11 sitting governors are refusing to allow Syrian refugees into their states in response to Friday’s attack in the heart of Paris. The Republican governors include – Alabama, Arizona, Arkansas, Illinois, Indiana, Louisiana, Michigan, Mississippi, Massachusetts, North Carolina and Texas. Current Republican presidential contender and active Louisiana Governor Bobby Jindal issued an executive order on Monday instructing state agencies to “take all available steps to stop the relocation of Syrian refugees to Louisiana.” Abbott joins the governors of Alabama, Arkansas, Indiana, Massachusetts, Michigan, Illinois and Mississippi in denying entrance to the hundreds of thousands of Syrians who have fled their war-ravaged country.
Indiana Gov. Mike Pence and Illinois Gov. Bruce Rauner announced their states would “suspend” the resettlement of Syrian refugees. Massachusetts Governor Charlie Baker said he wants to know more before accepting them. Governor Kasich’s spokesperson, Jim Lynch, said the governor is “writing to the president to ask him to stop resettling them in Ohio.” The Obama administration said in September it was prepared to accept at least 10,000 Syrian refugees in the next fiscal year as Europe deals with the influx of migrants from war-torn regions in the Middle East and Africa. Obama on Monday defended the decision, saying that “slamming the door in their (refugees’) faces would be against our values.”
“The people who are fleeing Syria are the most harmed by terrorism, the most vulnerable as a consequence of civil war and strife,” the president at the conclusion of the G20 summit in Turkey. Ben Rhodes, President Obama’s deputy national security adviser, said on NBC’s “Meet the Press” on Sunday that the massacre in Paris would not alter the U.S. policy toward taking in refugees from the chaotic civil war in Syria.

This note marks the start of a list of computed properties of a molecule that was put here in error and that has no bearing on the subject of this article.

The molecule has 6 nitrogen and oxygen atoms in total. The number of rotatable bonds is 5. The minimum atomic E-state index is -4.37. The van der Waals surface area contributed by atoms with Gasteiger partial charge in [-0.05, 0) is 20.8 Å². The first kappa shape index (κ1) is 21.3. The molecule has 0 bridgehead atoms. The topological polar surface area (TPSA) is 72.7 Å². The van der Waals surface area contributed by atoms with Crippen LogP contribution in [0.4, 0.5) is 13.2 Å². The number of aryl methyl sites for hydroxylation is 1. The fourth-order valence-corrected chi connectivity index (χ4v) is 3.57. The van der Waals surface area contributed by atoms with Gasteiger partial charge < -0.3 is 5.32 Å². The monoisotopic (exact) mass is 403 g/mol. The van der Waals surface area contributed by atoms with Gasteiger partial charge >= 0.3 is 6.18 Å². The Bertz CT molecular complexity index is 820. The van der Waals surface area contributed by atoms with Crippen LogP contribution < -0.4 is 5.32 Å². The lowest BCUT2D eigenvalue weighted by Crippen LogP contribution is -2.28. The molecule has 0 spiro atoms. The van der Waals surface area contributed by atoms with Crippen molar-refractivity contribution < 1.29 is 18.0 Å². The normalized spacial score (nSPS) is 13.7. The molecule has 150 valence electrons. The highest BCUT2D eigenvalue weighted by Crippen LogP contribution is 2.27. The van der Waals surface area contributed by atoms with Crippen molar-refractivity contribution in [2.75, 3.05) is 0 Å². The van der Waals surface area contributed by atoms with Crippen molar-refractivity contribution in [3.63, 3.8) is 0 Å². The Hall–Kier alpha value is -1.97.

We have very expansive screening procedures for all Syrian refugees who have come to the United States,” Rhodes said. “There’s a very careful vetting process that includes our intelligence community, our national Counterterrorism Center [and] the Department of Homeland Security, so we can make sure that we’re carefully screening anybody who comes to the United States.”
At least 132 people were killed and hundreds injured in a series of attacks that took place around Paris on Friday evening. Several of the attackers have been identified as French citizens. According to French prosecutors, a bomber who targeted the national stadium was found with a Syrian passport. The passport’s discovery raised concerns that Islamic State militants may be crossing into Turkey before moving to Western Europe alongside the hundreds of thousands of refugees and migrants who have entered Europe this year, many of them fleeing thecivil war in Syria.
Despite such reactions, President Obama is continuing with plans to accept refugees from Syria. Responding to calls to admit Christians but not Muslims into the country, he said, “That’s shameful. That’s not American, it’s not who we are.”
The civil war in Syria, which has raged since 2011, has killed 250,000 people and, according to the United Nations, sent more than 4 million refugees into other countries to flee the violence in what has been called the largest humanitarian crisis since World War II. he vast majority of the refugees have gone to Europe or neighboring countries. The United States accepted 1,854 Syrian refugees through September; more than 10 times as many have been admitted from Myanmar. The Obama administration has indicated that it plans to increase that number to 100,000 by 2017, which human rights advocates call inadequate to address the depths of the crisis.